WAMU 88.5 : News

Filed Under:

International AIDS Conference Brings Local Spotlight

Play associated audio

When thousands of diplomats and doctors arrive in the District for the 2012 International AIDS conference, they'll find themselves in a city where three percent of the population is living with HIV/AIDS.

"We have not been able to tip the scale. We have not been able to get ahead of the epidemic," says D.C. Department of Health Director Mohammad Akhter.

And the fight isn't getting easier. The PreventionWorks needle exchange program closed Friday, and a federal budget proposed by Republicans in Congress would prohibit the city from using local funds to support similar programs.

But Akhter says the District is ready to ramp up its efforts.

"With the conference coming it has energized us all to do something more," he says.

Akhter says the city is implementing a new plan that will provide individuals with medication as soon as they are diagnosed, ensure ex-offenders are connected to treatment as they re-enter the community and support continuing education so all doctors are able to treat patients suffering from HIV/AIDS.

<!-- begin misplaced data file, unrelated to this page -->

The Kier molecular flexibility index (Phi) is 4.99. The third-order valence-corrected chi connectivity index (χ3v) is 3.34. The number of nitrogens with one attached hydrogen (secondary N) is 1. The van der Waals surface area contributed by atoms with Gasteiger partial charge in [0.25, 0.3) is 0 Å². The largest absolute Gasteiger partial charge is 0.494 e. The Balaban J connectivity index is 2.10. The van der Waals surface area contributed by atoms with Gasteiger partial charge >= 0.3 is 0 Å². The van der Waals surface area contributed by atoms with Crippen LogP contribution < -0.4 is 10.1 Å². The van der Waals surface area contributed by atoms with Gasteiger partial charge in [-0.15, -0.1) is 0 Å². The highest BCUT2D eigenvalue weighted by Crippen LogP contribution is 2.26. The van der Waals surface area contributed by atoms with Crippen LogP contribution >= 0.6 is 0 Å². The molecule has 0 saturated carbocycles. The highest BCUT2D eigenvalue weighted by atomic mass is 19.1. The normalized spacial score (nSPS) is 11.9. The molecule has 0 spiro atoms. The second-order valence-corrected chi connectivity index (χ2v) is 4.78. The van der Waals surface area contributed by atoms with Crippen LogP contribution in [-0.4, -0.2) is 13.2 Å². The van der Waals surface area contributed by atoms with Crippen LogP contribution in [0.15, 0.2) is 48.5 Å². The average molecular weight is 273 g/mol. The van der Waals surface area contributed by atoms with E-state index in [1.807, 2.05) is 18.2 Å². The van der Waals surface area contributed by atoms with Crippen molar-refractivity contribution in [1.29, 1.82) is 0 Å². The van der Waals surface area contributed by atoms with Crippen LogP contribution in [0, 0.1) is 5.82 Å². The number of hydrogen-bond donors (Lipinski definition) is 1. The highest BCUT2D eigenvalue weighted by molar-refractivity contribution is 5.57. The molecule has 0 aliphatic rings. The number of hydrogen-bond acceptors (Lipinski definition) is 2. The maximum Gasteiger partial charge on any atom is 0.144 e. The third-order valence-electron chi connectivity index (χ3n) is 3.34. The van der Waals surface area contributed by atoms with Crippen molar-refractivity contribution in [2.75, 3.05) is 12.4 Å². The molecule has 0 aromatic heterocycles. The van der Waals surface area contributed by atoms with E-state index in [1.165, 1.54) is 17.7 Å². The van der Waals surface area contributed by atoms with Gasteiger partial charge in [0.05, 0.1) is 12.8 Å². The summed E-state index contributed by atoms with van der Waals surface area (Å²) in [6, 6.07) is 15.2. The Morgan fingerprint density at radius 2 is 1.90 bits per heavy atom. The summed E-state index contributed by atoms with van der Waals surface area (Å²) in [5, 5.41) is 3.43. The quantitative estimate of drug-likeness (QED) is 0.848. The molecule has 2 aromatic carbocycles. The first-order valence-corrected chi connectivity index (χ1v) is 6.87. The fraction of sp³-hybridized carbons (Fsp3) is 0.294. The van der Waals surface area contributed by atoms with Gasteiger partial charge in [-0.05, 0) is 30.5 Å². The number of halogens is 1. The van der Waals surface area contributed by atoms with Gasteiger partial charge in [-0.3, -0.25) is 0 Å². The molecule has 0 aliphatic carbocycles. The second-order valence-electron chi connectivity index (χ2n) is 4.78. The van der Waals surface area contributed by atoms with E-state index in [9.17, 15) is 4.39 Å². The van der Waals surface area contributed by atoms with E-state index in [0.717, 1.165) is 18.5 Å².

ABC Celebrates 50th Anniversary Of 'A Charlie Brown Christmas'

ABC will air "It's Your 50th Christmas Charlie Brown" Monday night. On the classic Christmas cartoon's golden anniversary, NPR explores what makes this ageless special endure.

L.A.'s Top Restaurant Charts New Waters In Sustainable Seafood

Providence is widely considered the finest restaurant in Los Angeles. Its award-winning chef, Michael Cimarusti, is piloting Dock to Dish, a program that hooks chefs up directly with local fishermen.

Top Paper's Endorsement Doesn't Always Equal Success In New Hampshire

New Jersey Gov. Chris Christie nabbed the backing of the New Hampshire Union Leader this weekend, citing his executive and national security experience. But that doesn't mean he's guaranteed a win.

Big Data Predicts Centuries Of Harm If Climate Warming Goes Unchecked

It took about 30 teams of scientists worldwide, using supercomputers to churn through mountains of data, to see patterns aligning of what will happen decades and centuries from now.

Leave a Comment

Help keep the conversation civil. Please refer to our Terms of Use and Code of Conduct before posting your comments.